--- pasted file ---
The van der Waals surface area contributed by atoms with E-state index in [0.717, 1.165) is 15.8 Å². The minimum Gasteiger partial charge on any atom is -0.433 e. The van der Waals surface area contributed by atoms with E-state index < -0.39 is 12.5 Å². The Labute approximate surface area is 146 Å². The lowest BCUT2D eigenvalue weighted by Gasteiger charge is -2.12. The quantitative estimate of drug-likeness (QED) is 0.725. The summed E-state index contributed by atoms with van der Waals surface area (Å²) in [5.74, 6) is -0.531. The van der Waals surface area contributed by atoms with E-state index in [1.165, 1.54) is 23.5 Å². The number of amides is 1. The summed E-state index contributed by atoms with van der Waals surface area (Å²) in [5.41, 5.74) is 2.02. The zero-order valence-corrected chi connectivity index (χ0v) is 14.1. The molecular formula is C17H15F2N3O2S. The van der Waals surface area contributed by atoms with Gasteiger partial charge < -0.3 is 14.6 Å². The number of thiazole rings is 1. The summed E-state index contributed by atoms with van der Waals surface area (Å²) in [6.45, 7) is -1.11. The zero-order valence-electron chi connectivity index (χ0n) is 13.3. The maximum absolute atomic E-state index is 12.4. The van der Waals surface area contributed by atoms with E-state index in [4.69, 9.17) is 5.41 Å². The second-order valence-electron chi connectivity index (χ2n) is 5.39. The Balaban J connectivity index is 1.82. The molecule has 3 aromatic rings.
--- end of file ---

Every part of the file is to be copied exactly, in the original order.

The van der Waals surface area contributed by atoms with E-state index in [0.717, 1.165) is 15.8 Å². The minimum Gasteiger partial charge on any atom is -0.433 e. The van der Waals surface area contributed by atoms with E-state index < -0.39 is 12.5 Å². The Labute approximate surface area is 146 Å². The lowest BCUT2D eigenvalue weighted by Gasteiger charge is -2.12. The quantitative estimate of drug-likeness (QED) is 0.725. The summed E-state index contributed by atoms with van der Waals surface area (Å²) in [5.74, 6) is -0.531. The van der Waals surface area contributed by atoms with E-state index in [1.165, 1.54) is 23.5 Å². The number of amides is 1. The summed E-state index contributed by atoms with van der Waals surface area (Å²) in [5.41, 5.74) is 2.02. The zero-order valence-corrected chi connectivity index (χ0v) is 14.1. The molecular formula is C17H15F2N3O2S. The van der Waals surface area contributed by atoms with Gasteiger partial charge < -0.3 is 14.6 Å². The number of thiazole rings is 1. The summed E-state index contributed by atoms with van der Waals surface area (Å²) in [6.45, 7) is -1.11. The zero-order valence-electron chi connectivity index (χ0n) is 13.3. The maximum absolute atomic E-state index is 12.4. The van der Waals surface area contributed by atoms with E-state index in [4.69, 9.17) is 5.41 Å². The second-order valence-electron chi connectivity index (χ2n) is 5.39. The Balaban J connectivity index is 1.82. The molecule has 3 aromatic rings.